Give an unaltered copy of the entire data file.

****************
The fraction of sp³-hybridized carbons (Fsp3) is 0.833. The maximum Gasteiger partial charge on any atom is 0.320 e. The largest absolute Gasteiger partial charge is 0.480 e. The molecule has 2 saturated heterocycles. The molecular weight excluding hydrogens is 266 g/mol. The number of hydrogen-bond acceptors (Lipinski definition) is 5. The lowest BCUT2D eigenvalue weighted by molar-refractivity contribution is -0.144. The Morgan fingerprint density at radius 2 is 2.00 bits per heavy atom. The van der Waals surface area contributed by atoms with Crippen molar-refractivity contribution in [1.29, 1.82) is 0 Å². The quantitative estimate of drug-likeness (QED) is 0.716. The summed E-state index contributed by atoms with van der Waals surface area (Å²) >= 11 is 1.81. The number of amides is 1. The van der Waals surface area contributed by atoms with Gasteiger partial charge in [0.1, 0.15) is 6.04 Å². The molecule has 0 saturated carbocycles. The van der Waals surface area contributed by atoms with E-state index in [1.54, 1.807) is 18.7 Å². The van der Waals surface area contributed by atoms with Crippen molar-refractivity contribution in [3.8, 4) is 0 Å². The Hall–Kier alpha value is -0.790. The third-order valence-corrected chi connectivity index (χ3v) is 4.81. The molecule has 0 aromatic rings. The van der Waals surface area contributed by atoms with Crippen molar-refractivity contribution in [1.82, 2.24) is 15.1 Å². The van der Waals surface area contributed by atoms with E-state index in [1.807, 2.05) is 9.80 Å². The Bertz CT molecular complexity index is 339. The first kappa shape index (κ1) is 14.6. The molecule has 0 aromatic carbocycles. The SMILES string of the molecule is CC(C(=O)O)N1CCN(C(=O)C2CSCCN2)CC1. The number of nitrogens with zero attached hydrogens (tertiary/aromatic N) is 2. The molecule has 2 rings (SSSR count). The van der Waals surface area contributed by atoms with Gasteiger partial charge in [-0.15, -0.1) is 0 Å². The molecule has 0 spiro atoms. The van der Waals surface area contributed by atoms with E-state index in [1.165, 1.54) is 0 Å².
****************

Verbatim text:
The fraction of sp³-hybridized carbons (Fsp3) is 0.833. The maximum Gasteiger partial charge on any atom is 0.320 e. The largest absolute Gasteiger partial charge is 0.480 e. The molecule has 2 saturated heterocycles. The molecular weight excluding hydrogens is 266 g/mol. The number of hydrogen-bond acceptors (Lipinski definition) is 5. The lowest BCUT2D eigenvalue weighted by molar-refractivity contribution is -0.144. The Morgan fingerprint density at radius 2 is 2.00 bits per heavy atom. The van der Waals surface area contributed by atoms with Crippen molar-refractivity contribution in [1.29, 1.82) is 0 Å². The quantitative estimate of drug-likeness (QED) is 0.716. The summed E-state index contributed by atoms with van der Waals surface area (Å²) >= 11 is 1.81. The number of amides is 1. The van der Waals surface area contributed by atoms with Gasteiger partial charge in [0.1, 0.15) is 6.04 Å². The molecule has 0 saturated carbocycles. The van der Waals surface area contributed by atoms with E-state index in [1.54, 1.807) is 18.7 Å². The van der Waals surface area contributed by atoms with Crippen molar-refractivity contribution in [3.8, 4) is 0 Å². The Hall–Kier alpha value is -0.790. The third-order valence-corrected chi connectivity index (χ3v) is 4.81. The molecule has 0 aromatic rings. The van der Waals surface area contributed by atoms with Crippen molar-refractivity contribution in [1.82, 2.24) is 15.1 Å². The van der Waals surface area contributed by atoms with E-state index in [1.807, 2.05) is 9.80 Å². The Bertz CT molecular complexity index is 339. The first kappa shape index (κ1) is 14.6. The molecule has 0 aromatic carbocycles. The SMILES string of the molecule is CC(C(=O)O)N1CCN(C(=O)C2CSCCN2)CC1. The number of nitrogens with zero attached hydrogens (tertiary/aromatic N) is 2. The molecule has 2 rings (SSSR count). The van der Waals surface area contributed by atoms with Gasteiger partial charge in [-0.15, -0.1) is 0 Å². The molecule has 0 spiro atoms. The van der Waals surface area contributed by atoms with E-state index in [1.165, 1.54) is 0 Å².